Table 1 presents a profile of the respondents, showing basic demographic and socio-economic characteristics. More than half (61.6%) were male and almost half (49.3%) were between 41 and 50 years of age. Most of the sample were married or lived with their partners (63.5%), and their households mainly consisted of four people (45.4%). Regarding education levels, 58.3% had completed secondary education and 27.1% had a university degree. The average annual household income was between 40 000 and 52 000 euros in 49.3% of the cases. The respondents’ skiing habits were noteworthy in that only 2.2% of the sample claimed to visit the Pyrenees once per season, while 10.1% claimed to go there more than seven times. Close to half the sample (42.4 %) stated that they visit the Pyrenees four or five times per winter season. Only 7.7% of the sample had suffered any sort of accident when visiting the Pyrenees to ski. Overall, this sample comprised mainly mature adults in stable relationships from a middle socio-economic group. 2.3 Variable measurement and methodology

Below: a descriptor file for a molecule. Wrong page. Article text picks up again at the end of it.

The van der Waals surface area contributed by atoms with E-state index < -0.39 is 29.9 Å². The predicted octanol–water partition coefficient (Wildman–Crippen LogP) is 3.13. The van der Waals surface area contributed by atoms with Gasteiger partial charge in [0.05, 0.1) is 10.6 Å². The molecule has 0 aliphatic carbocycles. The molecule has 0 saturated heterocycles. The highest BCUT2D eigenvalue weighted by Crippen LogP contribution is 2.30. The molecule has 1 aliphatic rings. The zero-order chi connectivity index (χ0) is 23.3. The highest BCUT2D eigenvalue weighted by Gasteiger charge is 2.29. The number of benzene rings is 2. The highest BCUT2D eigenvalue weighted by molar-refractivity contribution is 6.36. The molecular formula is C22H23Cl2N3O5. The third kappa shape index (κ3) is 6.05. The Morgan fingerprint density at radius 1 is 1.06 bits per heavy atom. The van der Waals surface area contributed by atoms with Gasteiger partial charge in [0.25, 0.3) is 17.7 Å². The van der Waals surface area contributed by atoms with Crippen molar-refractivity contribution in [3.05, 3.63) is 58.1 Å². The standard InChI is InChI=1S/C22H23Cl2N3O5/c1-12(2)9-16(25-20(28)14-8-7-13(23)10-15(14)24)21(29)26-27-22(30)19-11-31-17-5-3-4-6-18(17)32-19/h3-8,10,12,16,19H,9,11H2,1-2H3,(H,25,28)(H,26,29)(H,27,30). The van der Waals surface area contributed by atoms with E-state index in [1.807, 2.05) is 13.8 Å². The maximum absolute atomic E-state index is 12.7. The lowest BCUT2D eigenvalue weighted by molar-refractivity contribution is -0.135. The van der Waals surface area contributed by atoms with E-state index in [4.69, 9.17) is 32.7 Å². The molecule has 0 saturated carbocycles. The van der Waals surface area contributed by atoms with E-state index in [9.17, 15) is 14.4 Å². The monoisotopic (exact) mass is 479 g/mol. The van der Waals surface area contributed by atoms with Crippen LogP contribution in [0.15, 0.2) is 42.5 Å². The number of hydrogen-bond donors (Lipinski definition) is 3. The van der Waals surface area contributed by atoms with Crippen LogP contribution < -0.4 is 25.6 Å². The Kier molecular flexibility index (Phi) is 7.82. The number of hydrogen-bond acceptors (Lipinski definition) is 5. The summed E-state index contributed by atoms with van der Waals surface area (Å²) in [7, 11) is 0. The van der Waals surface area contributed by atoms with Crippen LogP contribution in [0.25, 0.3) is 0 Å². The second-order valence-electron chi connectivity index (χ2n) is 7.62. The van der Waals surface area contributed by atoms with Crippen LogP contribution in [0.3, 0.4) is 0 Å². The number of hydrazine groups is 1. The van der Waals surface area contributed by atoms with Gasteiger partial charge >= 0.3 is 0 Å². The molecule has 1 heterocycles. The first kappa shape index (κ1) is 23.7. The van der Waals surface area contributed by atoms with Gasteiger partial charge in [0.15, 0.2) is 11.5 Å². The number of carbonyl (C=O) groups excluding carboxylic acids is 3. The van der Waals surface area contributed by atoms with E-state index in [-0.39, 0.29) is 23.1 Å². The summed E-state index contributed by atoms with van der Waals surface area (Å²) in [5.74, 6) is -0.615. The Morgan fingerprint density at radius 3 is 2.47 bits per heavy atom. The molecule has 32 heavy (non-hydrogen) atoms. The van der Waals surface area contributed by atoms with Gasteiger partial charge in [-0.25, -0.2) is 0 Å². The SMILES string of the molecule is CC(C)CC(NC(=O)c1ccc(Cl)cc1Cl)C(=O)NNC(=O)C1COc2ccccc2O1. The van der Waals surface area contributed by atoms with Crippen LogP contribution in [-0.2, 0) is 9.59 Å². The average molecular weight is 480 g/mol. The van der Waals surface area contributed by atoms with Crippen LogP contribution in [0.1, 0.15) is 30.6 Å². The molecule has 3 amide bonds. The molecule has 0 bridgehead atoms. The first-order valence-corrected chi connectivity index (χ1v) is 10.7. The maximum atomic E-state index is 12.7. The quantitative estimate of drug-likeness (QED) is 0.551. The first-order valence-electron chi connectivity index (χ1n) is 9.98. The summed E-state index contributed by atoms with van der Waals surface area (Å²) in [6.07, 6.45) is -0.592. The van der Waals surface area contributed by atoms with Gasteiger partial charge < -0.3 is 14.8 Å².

Following Churchill (1979), the items used to analyze skiers’ risk perceptions were selected in two stages. Firstly, to generate the broadest possible range of elements with the characteristics of variety, dimensionality, stability, relevance and usefulness (Malhotra, 1981) that can be included in the dominion of the construct assessed, we began by considering the list of items used by Eitzinger and Wiedemann (2006) which, after in-depth interviews with the heads of three Civil Defense Organizations located in the Spanish Pyrenees, subsequently rose to 32. Secondly, to reach a compromise solution between the inclusion of the most determinant elements of risk and a practical length for the questionnaire to be applied in the empirical research (Camisón, 1999), the Delphi method was used to refine the original collection, and after two rounds of consultation with a panel of fifteen experts (Linstone & Turoff, 1975) a consensus was reached on the 25 items that were finally used. Once the items had been selected and described, an exploratory factor analysis was performed. This methodology allows us to observe the different factor structures of the items, and to determine the underlying dimensions. Cronbach’s alpha coefficients were calculated to test the reliability of the underlying scales. Finally, a linear regression was applied to analyze the significance of each factor on the studied variable. With the exception of the demographic variables, the items employed were measured on an eleven-point scale, from 0 “Totally Disagree” to 10 “Totally Agree”.
3. Analysis and results